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the massive orchestration of the opening movement, yet is capable of an agile suppleness in the lighter movements that follow. The excellent Bavarian Radio orchestra once again demonstrate their stellar reputation as a Mahler orchestra dating back to the days of Rafael Kubelík’s superb box set of the symphonies from the 1960s. The recording is clear and close-miked with negligible extraneous noises, and text and translations are included. Of the 60 or so recordings of this work that have seen the light of day this one surely belongs among the top ten. Daniel Foley Fauré; Duruflé – Requiem Julie Bouliane; Philippe Sly; Choeur de l’Eglise St. Andrew and St. Paul; Jean- Sebastien Vallée ATMA ACD2 2779 (atmaclassique.com) !! The Requiem Masses by Fauré and Duruflé prove a nice pairing on this CD. Each composed three different versions of the choral Requiem, scored for chamber or full orchestra, or with organ accompaniment as chosen and lovingly performed by Jean-Sébastian Vallée on this recording. Both composers, eschewing the operatic 19th-century Requiem settings of Berlioz and Verdi, chose instead to focus on images of rest and peace. In both masses, the highly dramatic sections of Dies irae are omitted while the uplifting Pie Jesu is retained. Both composed Libera me for baritone soloist, and in this performance, Philippe Sly so beautifully intones the humble plea, never once diminishing the powerful timbre of his voice. Fauré composed his melodies using the Hellenic principles of clarity, balance and serenity and Duruflé, writing 60 years later, based his on the Gregorian melodies for the Mass of the Dead, imbuing them with rhythmic variation and harmonic enhancement. The pace with which the Choir of the Church of St. Andrew and St. Paul is directed on this album allows for a deeply reverent quality throughout. In the Duruflé Pie Jesu, the interweaving of mezzo-soprano Julie Boulianne with Elinor Frey’s ad libitum cello results in a beautifully warm and inviting entreaty, while it is interesting to hear Les Petits Chanteurs du Mont-Royal sing Fauré’s Pie Jesu in perfect unison, rather than performed by the traditional solo treble. Dianne Wells Frank Martin – Mass for Double Choir Westminster Choir; Joe Miller Independent wcc1809 (naxosdirect.com) !! Why isn’t the music of Frank Martin better known? Born in 1890 into a fervently Christian family – his father was a Calvinist minister – this Swiss-born composer reached maturity at a time when many composers were experimenting with new means of expression such as serialism and atonality. Nevertheless, while Martin did adopt certain contemporary styles, most of his music remained firmly rooted in the past. This was particularly evident in his works for chorus and never more so than in his great Mass for Double Choir performed here by the Westminster Choir under the direction of Joe Miller. Written in 1922, the Mass was Martin’s only unaccompanied choral work and today it is regarded as among the greatest a cappella works of the 20th century. An intimately personal creation, Martin kept it under cover for nearly 40 years and it wasn’t until 1963 that it was first published and performed. Not surprisingly, the Westminster Choir does it full justice. The work opens with simple flowing lines not dissimilar to those of Gregorian chant. Yet very soon, the score leaves medieval Europe and joins the 20th century with lush impressionistic harmonies. Indeed, the five-movement mass is a study in contrasts from the introspective Kryie to the solid Gloria and the mysterious Agnus Dei. Throughout, the choir provides a sensitive and profound performance – music written as a true testament to a composer’s deep Christian faith. An added bonus on this disc is the inclusion of four short choral pieces by Edward Bairstow, Joel Phillips, Anders Öhrwall and Bernat Vivancos, all of which round out a most satisfying recording. For lovers of choral music this CD is a must – beautiful music exquisitely sung – we can’t ask for more. Richard Haskell CLASSICAL AND BEYOND Czerny – Piano Trios Sun-Young Shin; Benjamin Hayek; Samuel Gingher Naxos 8.573848 (naxos.com) !! This disc provides additional recognition for the chamber music of Carl Czerny (1791- 1857). The Deux Trios brillants, Op.211 (1830) illustrate my sense that the Beethoven-taught Czerny has a more Romantic side that I prefer, and a more classical side that I do not. My first exposure to the Czerny chamber revival was an energetic, What we're listening to this month: thewholenote.com/listening The Joni Book Mandy Lagan - Origins “...a sparkling tribute to her muse, titled Origin, featuring a roster of Canada’s finest jazz artists.” - The WholeNote SymphRONica UpfRONt Ron Davis Dazzling, unique, original jazz/ world/ groove/ classical sounds from Ron Davis' world renowned SymphRONica. “Jazz music could hardly be better served.” - The WholeNote felix anima jeff bird “800-year-old music played on harmonica” felix anima, interpretations of the music of Hildegard of Bingen (1098-1179). Essays - Esszék István Grencsó & Barnabás Dukay, Stevan Kovács Tickmayer, Aurél Holló 88 | December 2018 / January 2019 thewholenote.com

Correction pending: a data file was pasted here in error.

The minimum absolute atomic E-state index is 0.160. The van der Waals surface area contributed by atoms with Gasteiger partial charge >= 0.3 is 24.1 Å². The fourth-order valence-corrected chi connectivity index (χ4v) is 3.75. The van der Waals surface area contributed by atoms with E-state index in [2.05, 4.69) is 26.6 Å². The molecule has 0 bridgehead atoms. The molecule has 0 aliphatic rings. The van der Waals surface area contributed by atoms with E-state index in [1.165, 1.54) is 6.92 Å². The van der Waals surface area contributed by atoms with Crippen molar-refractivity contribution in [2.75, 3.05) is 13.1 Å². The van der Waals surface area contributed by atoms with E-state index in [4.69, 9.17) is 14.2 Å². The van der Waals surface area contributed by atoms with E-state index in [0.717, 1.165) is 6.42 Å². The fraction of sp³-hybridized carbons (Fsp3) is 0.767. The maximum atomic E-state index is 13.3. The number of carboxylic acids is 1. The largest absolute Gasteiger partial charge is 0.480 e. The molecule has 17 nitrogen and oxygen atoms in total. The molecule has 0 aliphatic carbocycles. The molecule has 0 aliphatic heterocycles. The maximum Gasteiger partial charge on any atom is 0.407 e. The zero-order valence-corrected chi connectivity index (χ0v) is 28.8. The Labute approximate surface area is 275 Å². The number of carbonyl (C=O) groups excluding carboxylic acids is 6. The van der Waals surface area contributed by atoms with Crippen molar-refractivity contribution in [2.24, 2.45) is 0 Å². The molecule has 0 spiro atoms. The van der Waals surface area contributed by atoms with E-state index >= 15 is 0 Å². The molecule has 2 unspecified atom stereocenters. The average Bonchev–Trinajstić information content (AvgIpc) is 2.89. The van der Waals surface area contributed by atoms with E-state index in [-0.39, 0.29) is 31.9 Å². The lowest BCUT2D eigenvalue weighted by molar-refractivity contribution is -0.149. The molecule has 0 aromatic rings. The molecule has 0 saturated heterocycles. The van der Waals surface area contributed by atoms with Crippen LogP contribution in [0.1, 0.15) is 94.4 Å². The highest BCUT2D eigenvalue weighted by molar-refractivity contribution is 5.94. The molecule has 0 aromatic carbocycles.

Beethoven-ish recording by Anton Kuerti and St. Lawrence String Quartet members of the composer’s Piano Quartet. In that spirit, on this disc I love the second trio of Op. 211 in A Major, where virtuosity serves expressive ends, harmony demonstrates the advances of the early-Romantic era, and there is the sense of power and growth. The third movement surprises in its Bolero rhythm, adding vitality and contrast. The first trio in C major shows Czerny’s classically precise writing for piano in a high register. But the material I find prim, exhibiting a music-box effect sometimes. The Trois Sonatines faciles et brillantes, Op.104 (1827) for advanced students, illustrate the older tradition of piano as leader, violin and cello as accompanists, with opportunities for improvisation. Again, my inner Romantic leads me to prefer the final A-Minor Sonatina to those in G and C Major. I respect the articulate pianism throughout of Samuel Gingher, supported by colleagues Sun-Young Shin, violin, and Benjamin Hayek, cello. Playing on modern instruments their style leans Classical or Romantic as appropriate, but is never mechanical. Roger Knox Schubert – Octet in F Major, D.803 OSM Chamber Soloists Analekta AN 2 8799 (analekta.com) !! Schubert’s largest chamber work, the Octet, was composed in 1824, during a deeply creative period in his life that also gave birth to two other major chamber works – the string quartets Death and the Maiden and Rosamunde. Although they share similar combinations of splendour and elegance, the Octet seems to be both more ceremonious in form and more optimistic in nature and, as such, a relevant choice for OSM Chamber Soloists’ second album. Having released their recording of Beethoven’s Septet in E-flat major in January 2018, the OSM Chamber Soloists chose the work that was inspired by Beethoven’s Septet as their next project. These two classic gems have many parallels, including instrumentation, the number of movements, key relationships and general character. Structured in six strong movements, the Octet features many of Schubert’s signature marks such as prominent dotted rhythms, dramatic momentum and sumptuous melodies. The fourth movement, Andante – variations, is especially captivating with its sublime transitions between the variations. The OSM Chamber Soloists (comprising members of the Orchestre symphonique de Montréal) is a splendid ensemble. Each instrumentalist has a distinct character of their own but the synergy of the ensemble, the osmosis of the musical ideas, is extraordinary. I have been a fan of the violinist Andrew Wan for quite some time and his playing and leadership on this album is exceptionally strong. The rest of the ensemble is just as impressive. Olivier Thouin (violin), Victor Fournelle-Blain (viola), Brian Manker (cello), Ali Kian Yazdanfar (double bass), Todd Cope (clarinet), Stéphane Lévesque (bassoon) and John Zirbel (horn) have collectively created a colourful aural portrait of a unique work. Ivana Popovic Clarinet Quintets Mark Lieb; Phoenix Ensemble Navona Records nv6193 (navonarecords.com) !! Lyricism may not be the first quality one associates with the music of Elliott Carter, yet always amidst his confusion of conflicting rhythms there are long melodically pure lines to be sung. Carter’s Clarinet Quintet (2007), offers plenty of the former, but an especially good amount of the latter as well. The performance on this recent release by members of the Phoenix Ensemble (including founder and clarinetist Mark Lieb) rises to the task of finding the way to sing the lines within the exacting demands of Carter’s rhythms. The more contrapuntal playing is virtuosic and seemingly effortless. Lieb has a ready access to the entire range of his instrument, and his rapid articulation is crisp and sure. The quartet playing is even better, or perhaps it’s safer to say theirs is the more friendly material. Oddly, in this late work, the composer assigned great swatches of sustained notes to the wind player, setting off the more interesting material played by the strings. The same could not be said of Johannes Brahms’ towering late chamber work, the Quintet Op.115 for Clarinet and Strings. All players share in the glory of this final outpouring of the old man’s soul. This disc’s pairing with the Carter quintet is an odd one, so little do the two works have in common beyond instrumentation. The quartet here is still excellent, all in all; the ensemble is good. Their decision to examine the work with slower than conventional tempi in the outer movements is not a success, but I do love the style of the string playing, which is reminiscent of mid-century movie score melodrama. An excellent rendering of Carter’s Esprit Rude/Esprit Doux, for flute and clarinet, is included between the larger works. Max Christie Mahler – Symphony No.5 Swedish Radio Symphony Orchestra; Daniel Harding Harmonia Mundi HMM902366 (smarturl.it/n1e7kz) ! ! Mahler’s Fifth Symphony has proved itself to be one of his most often performed works, musically challenging yet accessible enough for even student orchestras to perform with aplomb. Scored for a relatively normal-sized orchestra and relatively Apollonian in comparison to his more Dionysian and ofttimes programmatic earlier symphonies, it marks a progression towards an exclusively instrumental and often elaborately contrapuntal approach characteristic of his middle period symphonies. Daniel Harding, a protégé of eminent Mahlerians Simon Rattle and Claudio Abbado, leads a revelatory performance of this work with the superb Swedish Radio Orchestra, an ensemble he has directed since 2007 and to whom he is contracted through 2023. The esprit-de-corps he has established with the ensemble is palpable in this sumptuous and expertly edited recording, captured in all its glory by a crack audio team from Teldex Studio Berlin. It is sadly rare these days to come across a proper studio recording of this quality. No nuance goes unnoticed in this finely wrought and vigorous production. Harding’s interpretation is eminently idiomatic and the orchestra is quick to respond to his beck and call. As an example among many wonderful moments I was struck by his handling of the exuberant Rondo-Finale, in which the many tempo changes are elegantly transitioned by establishing a long line that drives towards the conclusion, surmounting the sectional stopping and starting that often mars lesser performances. The celebrated Adagietto movement for strings and harp is equally effective; it is languorously timed at 10 minutes and 30 seconds yet never feels overwrought, as the string section’s vibrato is carefully restrained to something resembling a period performance. A truly admirable achievement for all concerned! Daniel Foley thewholenote.com December 2018 / January 2019 | 89